Petter Northug, 28, totaled his Audi early Sunday morning while under the influence of alcohol, driving it into a barrier just a few hundred meters from his house in Trondheim, Norway. He was with another man, who was born in 1991, and police were initially unsure who was driving, but both men were charged at the scene.
In an exclusive interview with VG, Northug explained how he ran from the scene to his house around 5:30 a.m. Before doing, he asked his friend, whom Northug described as the passenger, if he was OK, and both confirmed they were unharmed.
“There was no damage from what we could see, and the next thing that happens is that I am acting in panic and want to get away from the place and space,” Northug said, according to a translation.
Minutes after he arrived home, police showed up at his door.
According to a statement Northug’s manager, Are Soerum Langås, sent to Norwegian media on Sunday night, Northug deeply regrets driving under the influence, but was grateful his poor judgement didn’t cause more harm, according to the Times Columnist.
“I am very unhappy now and very disappointed with what I’ve done,” he said, according to a translated article on VG.no. “I have openly told police about what happened and I am prepared to take the punishment for my actions.”
Police spokesman Baard Jacobsen told TV2 that the car was likely exceeding the speed limit of 40 kilometers per hour (roughly 24 miles per hour) when it drove off the road on a curve. His friend, whom police declined to identify, was found beside the car with minor injuries.
Northug’s Audi A7 was leased to Team Northug. The police investigation, in which formal charges will be filed, could take up to two weeks and depends on the findings of Northug’s blood alcohol content, according to NRK.
Witnesses told VG they saw Northug at three clubs before midnight on Saturday and into Sunday morning. NRK was on site when the car was towed Monday afternoon from roadside assistance to the Norwegian Public Roads Administration.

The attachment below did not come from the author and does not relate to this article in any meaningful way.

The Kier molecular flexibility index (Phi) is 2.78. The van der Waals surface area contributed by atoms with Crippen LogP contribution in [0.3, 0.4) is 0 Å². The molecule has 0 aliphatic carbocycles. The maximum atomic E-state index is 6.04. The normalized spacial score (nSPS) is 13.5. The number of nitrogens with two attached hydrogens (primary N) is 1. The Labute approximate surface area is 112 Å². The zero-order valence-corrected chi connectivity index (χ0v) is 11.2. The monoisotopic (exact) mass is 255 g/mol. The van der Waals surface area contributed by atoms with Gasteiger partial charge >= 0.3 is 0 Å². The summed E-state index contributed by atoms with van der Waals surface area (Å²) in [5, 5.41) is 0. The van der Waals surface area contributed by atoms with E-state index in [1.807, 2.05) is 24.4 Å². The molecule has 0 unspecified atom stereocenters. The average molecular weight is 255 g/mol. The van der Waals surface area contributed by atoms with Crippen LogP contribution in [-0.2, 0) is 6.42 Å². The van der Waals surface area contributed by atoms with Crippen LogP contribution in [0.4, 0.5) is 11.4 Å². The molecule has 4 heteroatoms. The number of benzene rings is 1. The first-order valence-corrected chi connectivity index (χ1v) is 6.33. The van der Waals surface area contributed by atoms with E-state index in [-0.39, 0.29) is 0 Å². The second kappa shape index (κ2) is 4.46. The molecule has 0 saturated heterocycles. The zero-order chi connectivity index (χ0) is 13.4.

The press release stated that Northug had complied with police questioning and gone to an “undisclosed location” to think about his predicament.
“I know that I am a role model for many young people and I fully acknowledge that I have not acted like a role model should,” he said, according to the Times. “I want to apologize to all of those and to all of those who are now disappointed with me.”
His major sponsor, Coop Norway released its own press release acknowledging the situation.
“We think this is a very sad and serious matter and is disappointed that Peter has committed a serious offense,” CEO Svein Fanebust wrote. “He has behaved in a manner not in accordance with the ideals he will promote as part of the cooperation agreement between Coop Norway and him.”
He added that Coop will give Northug some time to think before talking about the consequences. His contract does include an exit clause.
“Whether or not we will choose to use this ability is far too early to say,” Fanebust stated. “We need to discuss the matter thoroughly.”
Norwegian National Team director Vidar Løfshus, who met with his head coach Åge Skinstad on Sunday about Northug, told NRK the whole situation was very sad.
“First and foremost, Petter, but also for the whole Ski Norway,” he said, according to a translation. “We will be in touch with Peter and his manager Are Langås.”
Northug trains independently of the national team, but represents them at international competitions.
The Norwegian Ski Federation released a statement including the following on Sunday night:
“Norwegian Ski Federation has been informed about the accident in Trondheim and Petter Northug has admitted to having driven a car after consuming alcohol. The NSF is very sorry about what happened. This is a serious issue for Petter Northug and for the entire Norway ski community. The Ski Federation will continue to have dialogue with Northug and his team about this serious incident.”